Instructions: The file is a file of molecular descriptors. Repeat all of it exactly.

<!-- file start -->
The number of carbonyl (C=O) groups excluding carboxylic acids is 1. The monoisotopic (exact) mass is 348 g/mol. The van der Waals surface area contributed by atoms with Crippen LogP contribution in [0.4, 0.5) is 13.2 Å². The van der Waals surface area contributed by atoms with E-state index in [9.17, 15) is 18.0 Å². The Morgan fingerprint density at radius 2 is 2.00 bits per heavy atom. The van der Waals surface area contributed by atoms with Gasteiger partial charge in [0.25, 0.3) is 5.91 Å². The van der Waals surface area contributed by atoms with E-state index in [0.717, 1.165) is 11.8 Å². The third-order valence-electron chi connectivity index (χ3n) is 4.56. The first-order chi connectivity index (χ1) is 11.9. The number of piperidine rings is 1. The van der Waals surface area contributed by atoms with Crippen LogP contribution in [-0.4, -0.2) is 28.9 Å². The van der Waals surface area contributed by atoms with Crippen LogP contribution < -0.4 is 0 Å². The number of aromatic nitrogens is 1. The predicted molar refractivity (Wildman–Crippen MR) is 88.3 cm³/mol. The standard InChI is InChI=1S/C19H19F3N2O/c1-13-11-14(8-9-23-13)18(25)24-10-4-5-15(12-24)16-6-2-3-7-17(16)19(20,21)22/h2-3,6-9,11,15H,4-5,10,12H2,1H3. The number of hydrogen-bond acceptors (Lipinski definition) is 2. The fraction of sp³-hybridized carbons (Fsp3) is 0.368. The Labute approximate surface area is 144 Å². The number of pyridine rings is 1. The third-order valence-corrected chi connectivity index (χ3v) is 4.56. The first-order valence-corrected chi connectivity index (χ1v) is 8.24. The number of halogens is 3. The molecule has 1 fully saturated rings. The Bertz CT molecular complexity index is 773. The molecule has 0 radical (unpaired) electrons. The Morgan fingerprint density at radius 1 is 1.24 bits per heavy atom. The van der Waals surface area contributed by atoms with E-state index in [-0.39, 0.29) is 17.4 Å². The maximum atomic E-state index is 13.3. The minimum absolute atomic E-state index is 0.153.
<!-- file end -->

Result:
The number of carbonyl (C=O) groups excluding carboxylic acids is 1. The monoisotopic (exact) mass is 348 g/mol. The van der Waals surface area contributed by atoms with Crippen LogP contribution in [0.4, 0.5) is 13.2 Å². The van der Waals surface area contributed by atoms with E-state index in [9.17, 15) is 18.0 Å². The Morgan fingerprint density at radius 2 is 2.00 bits per heavy atom. The van der Waals surface area contributed by atoms with Gasteiger partial charge in [0.25, 0.3) is 5.91 Å². The van der Waals surface area contributed by atoms with E-state index in [0.717, 1.165) is 11.8 Å². The third-order valence-electron chi connectivity index (χ3n) is 4.56. The first-order chi connectivity index (χ1) is 11.9. The number of piperidine rings is 1. The van der Waals surface area contributed by atoms with Crippen LogP contribution in [-0.4, -0.2) is 28.9 Å². The van der Waals surface area contributed by atoms with Crippen LogP contribution < -0.4 is 0 Å². The number of aromatic nitrogens is 1. The predicted molar refractivity (Wildman–Crippen MR) is 88.3 cm³/mol. The standard InChI is InChI=1S/C19H19F3N2O/c1-13-11-14(8-9-23-13)18(25)24-10-4-5-15(12-24)16-6-2-3-7-17(16)19(20,21)22/h2-3,6-9,11,15H,4-5,10,12H2,1H3. The number of hydrogen-bond acceptors (Lipinski definition) is 2. The fraction of sp³-hybridized carbons (Fsp3) is 0.368. The Labute approximate surface area is 144 Å². The number of pyridine rings is 1. The third-order valence-corrected chi connectivity index (χ3v) is 4.56. The first-order valence-corrected chi connectivity index (χ1v) is 8.24. The number of halogens is 3. The molecule has 1 fully saturated rings. The Bertz CT molecular complexity index is 773. The molecule has 0 radical (unpaired) electrons. The Morgan fingerprint density at radius 1 is 1.24 bits per heavy atom. The van der Waals surface area contributed by atoms with E-state index in [-0.39, 0.29) is 17.4 Å². The maximum atomic E-state index is 13.3. The minimum absolute atomic E-state index is 0.153.